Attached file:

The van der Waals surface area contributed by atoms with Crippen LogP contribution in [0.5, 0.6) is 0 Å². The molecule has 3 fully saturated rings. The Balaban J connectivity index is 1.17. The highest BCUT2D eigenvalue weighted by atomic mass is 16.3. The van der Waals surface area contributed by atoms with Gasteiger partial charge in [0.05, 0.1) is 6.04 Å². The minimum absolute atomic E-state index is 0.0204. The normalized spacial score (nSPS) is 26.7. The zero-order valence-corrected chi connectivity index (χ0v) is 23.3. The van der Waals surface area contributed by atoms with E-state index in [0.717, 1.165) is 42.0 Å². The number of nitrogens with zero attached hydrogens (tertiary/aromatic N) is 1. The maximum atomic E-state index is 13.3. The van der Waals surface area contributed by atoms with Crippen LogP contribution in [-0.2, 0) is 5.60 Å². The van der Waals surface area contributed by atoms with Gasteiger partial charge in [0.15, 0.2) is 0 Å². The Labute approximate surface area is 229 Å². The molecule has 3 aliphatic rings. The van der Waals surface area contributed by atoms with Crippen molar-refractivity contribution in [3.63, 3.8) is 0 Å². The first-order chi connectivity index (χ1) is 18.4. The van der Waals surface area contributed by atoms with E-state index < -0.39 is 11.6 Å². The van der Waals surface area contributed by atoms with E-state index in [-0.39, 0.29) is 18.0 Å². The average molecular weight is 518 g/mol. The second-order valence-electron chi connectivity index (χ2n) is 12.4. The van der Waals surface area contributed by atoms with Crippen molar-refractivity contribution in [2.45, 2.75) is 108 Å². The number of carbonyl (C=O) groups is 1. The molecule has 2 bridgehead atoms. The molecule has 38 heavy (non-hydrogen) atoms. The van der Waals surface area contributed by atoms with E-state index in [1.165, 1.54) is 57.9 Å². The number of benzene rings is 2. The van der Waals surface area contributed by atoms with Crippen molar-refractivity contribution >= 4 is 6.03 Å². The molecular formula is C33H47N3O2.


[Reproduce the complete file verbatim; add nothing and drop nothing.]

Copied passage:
The van der Waals surface area contributed by atoms with Crippen LogP contribution in [0.5, 0.6) is 0 Å². The molecule has 3 fully saturated rings. The Balaban J connectivity index is 1.17. The highest BCUT2D eigenvalue weighted by atomic mass is 16.3. The van der Waals surface area contributed by atoms with Gasteiger partial charge in [0.05, 0.1) is 6.04 Å². The minimum absolute atomic E-state index is 0.0204. The normalized spacial score (nSPS) is 26.7. The zero-order valence-corrected chi connectivity index (χ0v) is 23.3. The van der Waals surface area contributed by atoms with E-state index in [0.717, 1.165) is 42.0 Å². The number of nitrogens with zero attached hydrogens (tertiary/aromatic N) is 1. The maximum atomic E-state index is 13.3. The van der Waals surface area contributed by atoms with Crippen LogP contribution in [-0.2, 0) is 5.60 Å². The van der Waals surface area contributed by atoms with Gasteiger partial charge in [0.15, 0.2) is 0 Å². The Labute approximate surface area is 229 Å². The molecule has 3 aliphatic rings. The van der Waals surface area contributed by atoms with Crippen molar-refractivity contribution in [3.63, 3.8) is 0 Å². The first-order chi connectivity index (χ1) is 18.4. The van der Waals surface area contributed by atoms with E-state index < -0.39 is 11.6 Å². The van der Waals surface area contributed by atoms with E-state index in [-0.39, 0.29) is 18.0 Å². The average molecular weight is 518 g/mol. The second-order valence-electron chi connectivity index (χ2n) is 12.4. The van der Waals surface area contributed by atoms with Crippen molar-refractivity contribution in [2.45, 2.75) is 108 Å². The number of carbonyl (C=O) groups is 1. The molecule has 2 bridgehead atoms. The molecule has 38 heavy (non-hydrogen) atoms. The van der Waals surface area contributed by atoms with E-state index in [1.165, 1.54) is 57.9 Å². The number of benzene rings is 2. The van der Waals surface area contributed by atoms with Crippen molar-refractivity contribution >= 4 is 6.03 Å². The molecular formula is C33H47N3O2.